Tag Archives: Gove

Why anyone has to be better than Gove

gove tombstone

When I heard the news on the radio this morning I felt my spirit lighten: after all of the heartbreak he has caused as he dismantled our education system brick by brick, Gove was being removed as education secretary. Finally it appeared that teachers, parents, children and educationalists up and down the country were being listened to: we had roared ‘Gove must go’ until we were hoarse, and now our pleas had been answered.

Of course I am not naive enough to think that placating the victims of Gove’s reforms was Cameron’s motivation. I cannot allow myself to hope that now that he has been replaced the misguided direction of the Tory education policy will change significantly. I’m trying to avoid finding out too much about his successor, Nicky Morgan: I’d rather spend just one day in blissful ignorance. From what has seeped into my twitter feed I gather that her politics are at least as unsavoury as Gove’s, but then given her political allegiance that’s not entirely surprising.

The thing is it was not just his politics that made me so angry whenever Gove opened his mouth to say something about education. In fact the political stance he was taking was generally the least of my worries – after all, there were so many other things to be angry about.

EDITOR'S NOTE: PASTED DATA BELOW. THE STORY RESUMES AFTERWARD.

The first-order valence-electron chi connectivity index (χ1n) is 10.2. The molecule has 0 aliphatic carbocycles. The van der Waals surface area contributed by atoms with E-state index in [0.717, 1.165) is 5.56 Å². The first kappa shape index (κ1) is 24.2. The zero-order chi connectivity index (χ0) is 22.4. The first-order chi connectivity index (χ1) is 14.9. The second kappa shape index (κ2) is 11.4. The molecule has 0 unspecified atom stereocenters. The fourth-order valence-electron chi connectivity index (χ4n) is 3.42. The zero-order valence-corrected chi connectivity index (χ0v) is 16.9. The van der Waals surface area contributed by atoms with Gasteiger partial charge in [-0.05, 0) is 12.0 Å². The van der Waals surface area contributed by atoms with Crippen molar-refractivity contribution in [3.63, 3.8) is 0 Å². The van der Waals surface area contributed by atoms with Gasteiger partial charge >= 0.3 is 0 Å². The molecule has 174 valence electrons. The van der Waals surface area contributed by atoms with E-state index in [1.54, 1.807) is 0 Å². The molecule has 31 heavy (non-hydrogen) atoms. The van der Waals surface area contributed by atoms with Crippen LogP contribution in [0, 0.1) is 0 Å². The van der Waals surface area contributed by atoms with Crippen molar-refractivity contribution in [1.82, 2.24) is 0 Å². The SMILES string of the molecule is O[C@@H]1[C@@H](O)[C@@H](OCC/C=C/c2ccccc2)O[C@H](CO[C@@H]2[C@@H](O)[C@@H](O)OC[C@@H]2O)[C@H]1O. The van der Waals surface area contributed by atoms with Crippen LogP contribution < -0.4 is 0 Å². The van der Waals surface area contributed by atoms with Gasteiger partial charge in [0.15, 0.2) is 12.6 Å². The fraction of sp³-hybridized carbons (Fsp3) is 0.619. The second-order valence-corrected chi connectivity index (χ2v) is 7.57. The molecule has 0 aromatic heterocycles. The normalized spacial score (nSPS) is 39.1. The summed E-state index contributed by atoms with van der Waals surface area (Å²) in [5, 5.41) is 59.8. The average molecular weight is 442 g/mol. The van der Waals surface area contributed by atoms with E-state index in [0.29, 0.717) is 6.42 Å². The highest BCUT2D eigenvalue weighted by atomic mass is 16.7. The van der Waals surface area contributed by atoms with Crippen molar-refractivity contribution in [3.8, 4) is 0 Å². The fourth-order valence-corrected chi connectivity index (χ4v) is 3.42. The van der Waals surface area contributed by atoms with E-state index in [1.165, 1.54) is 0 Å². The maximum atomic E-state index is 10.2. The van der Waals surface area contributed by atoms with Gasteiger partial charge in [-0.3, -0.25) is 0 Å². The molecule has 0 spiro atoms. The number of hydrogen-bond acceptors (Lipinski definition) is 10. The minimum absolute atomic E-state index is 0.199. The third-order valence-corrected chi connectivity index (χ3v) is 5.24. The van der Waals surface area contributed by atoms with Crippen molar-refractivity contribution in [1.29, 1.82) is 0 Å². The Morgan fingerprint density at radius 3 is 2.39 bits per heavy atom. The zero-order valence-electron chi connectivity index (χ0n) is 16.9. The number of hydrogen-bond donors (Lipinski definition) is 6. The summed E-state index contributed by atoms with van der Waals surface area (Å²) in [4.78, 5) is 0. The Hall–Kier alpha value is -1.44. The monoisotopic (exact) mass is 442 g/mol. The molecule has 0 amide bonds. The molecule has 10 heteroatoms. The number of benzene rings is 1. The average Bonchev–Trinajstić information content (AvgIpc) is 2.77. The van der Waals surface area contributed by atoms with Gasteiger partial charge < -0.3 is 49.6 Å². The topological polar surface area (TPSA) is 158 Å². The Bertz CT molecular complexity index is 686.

There was the way he completely disregarded the professional opinion of people who had devoted their lives to education, presuming that his own experience of school could over-ride decades of evidence-based research.

Worse, there was his coining of the term ‘the blob’ for those who disagreed with his reforms – the sneering condescension with which he dismissed their concerns about the impact those reforms might have on young people.

There was the exploitation of those young people for photo opportunities to try to disguise the archaic nature of his mission with a vulgar attempt to get down with the kids.

The total failure to acknowledge the impact his race to lead the world might have on the mental health of young people and their teachers – along with his buddy Wilshaw he seemed determined to wear down all of the stakeholders in the education system, deciding that misery was a mark of success.